NDP MPs deliver petitions calling for end of tampon tax
Published Thursday, May 7, 2015 11:14AM EDT
The NDP is once again calling the federal government to end what they call the "unfair tax on women" by removing the GST from tampons and other feminine hygiene products.
Several NDP MPs are delivering petitions with thousands of signatures to the House of Commons Thursday from Canadians who support eliminating the tax on feminine hygiene products.
The party will also introduce a motion in the House calling on the government to exempt the products from the GST.
Under the Excise Tax Act, the GST is generally applied to "luxury" items not considered essential to daily life. The MPs argue that tampons and pads are essential for most women of reproductive age.
They say that charging GST and the federal portion of the HST (harmonized sales tax) on the items amounts to "gender-based" discrimination.
“Feminine hygiene products are not a luxury for women and girls,” NDP Status of Women critic Mylène Freeman said in a statement. “We’re calling on the Conservatives to do the right thing and remove the tax.”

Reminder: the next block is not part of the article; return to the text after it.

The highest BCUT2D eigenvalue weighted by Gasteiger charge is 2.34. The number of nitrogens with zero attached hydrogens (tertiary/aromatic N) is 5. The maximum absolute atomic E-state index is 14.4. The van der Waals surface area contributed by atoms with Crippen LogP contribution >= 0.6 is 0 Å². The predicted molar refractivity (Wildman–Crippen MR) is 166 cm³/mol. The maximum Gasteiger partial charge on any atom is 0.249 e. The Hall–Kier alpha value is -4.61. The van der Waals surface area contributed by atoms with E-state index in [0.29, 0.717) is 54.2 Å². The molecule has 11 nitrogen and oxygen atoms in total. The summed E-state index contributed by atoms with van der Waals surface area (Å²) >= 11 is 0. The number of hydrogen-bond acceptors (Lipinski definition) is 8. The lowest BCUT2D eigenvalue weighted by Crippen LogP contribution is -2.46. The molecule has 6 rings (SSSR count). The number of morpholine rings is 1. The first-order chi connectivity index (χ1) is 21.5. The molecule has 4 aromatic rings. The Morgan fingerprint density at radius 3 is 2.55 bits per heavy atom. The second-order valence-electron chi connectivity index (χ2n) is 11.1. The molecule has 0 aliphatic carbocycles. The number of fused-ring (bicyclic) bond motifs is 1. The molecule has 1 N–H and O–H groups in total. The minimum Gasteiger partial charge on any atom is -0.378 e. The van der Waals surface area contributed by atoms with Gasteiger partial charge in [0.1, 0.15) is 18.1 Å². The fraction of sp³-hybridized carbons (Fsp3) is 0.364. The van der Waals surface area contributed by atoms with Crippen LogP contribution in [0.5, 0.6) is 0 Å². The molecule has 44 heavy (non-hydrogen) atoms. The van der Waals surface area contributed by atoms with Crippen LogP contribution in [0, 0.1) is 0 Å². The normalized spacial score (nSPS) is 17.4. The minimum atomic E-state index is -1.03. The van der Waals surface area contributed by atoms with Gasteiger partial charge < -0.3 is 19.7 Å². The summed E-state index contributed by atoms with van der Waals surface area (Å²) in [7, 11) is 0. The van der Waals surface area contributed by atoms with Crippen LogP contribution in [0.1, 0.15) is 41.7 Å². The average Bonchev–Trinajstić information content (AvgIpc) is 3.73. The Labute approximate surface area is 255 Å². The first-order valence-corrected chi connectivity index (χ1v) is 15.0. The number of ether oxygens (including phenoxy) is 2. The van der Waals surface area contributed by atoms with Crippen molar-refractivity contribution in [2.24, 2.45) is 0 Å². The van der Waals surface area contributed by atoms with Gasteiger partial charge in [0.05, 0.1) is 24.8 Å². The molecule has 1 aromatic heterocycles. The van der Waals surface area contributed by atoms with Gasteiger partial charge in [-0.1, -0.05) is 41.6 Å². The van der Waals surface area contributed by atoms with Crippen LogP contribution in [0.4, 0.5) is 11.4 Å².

London-Fanshawe NDP MP Irene Mathyssen says it makes no sense that women have to pay tax on tampons while several non-essential items such as wedding cakes and cocktail cherries are exempt.
This is not the first time Canadian women have protested the GST on tampons. But this time, organizers have been trying to harness the power of social media.
A group calling itself Canadian Menstruators launched an online petition three months ago, asking the federal government to change the rules. That petition has already earned more than 72,000 signatures.
In order to have weight in Parliament, the petitions need to be submitted in paper form. Mathyssen tweeted Thursday that her office was able to deliver petitions Thursday with more than 10,000 paper petitions.
In all my years in office never have I received that many signatures for a single petition. Canadians have spoken. #notaxontampons— Irene Mathyssen (@irenemathyssen) May 7, 2015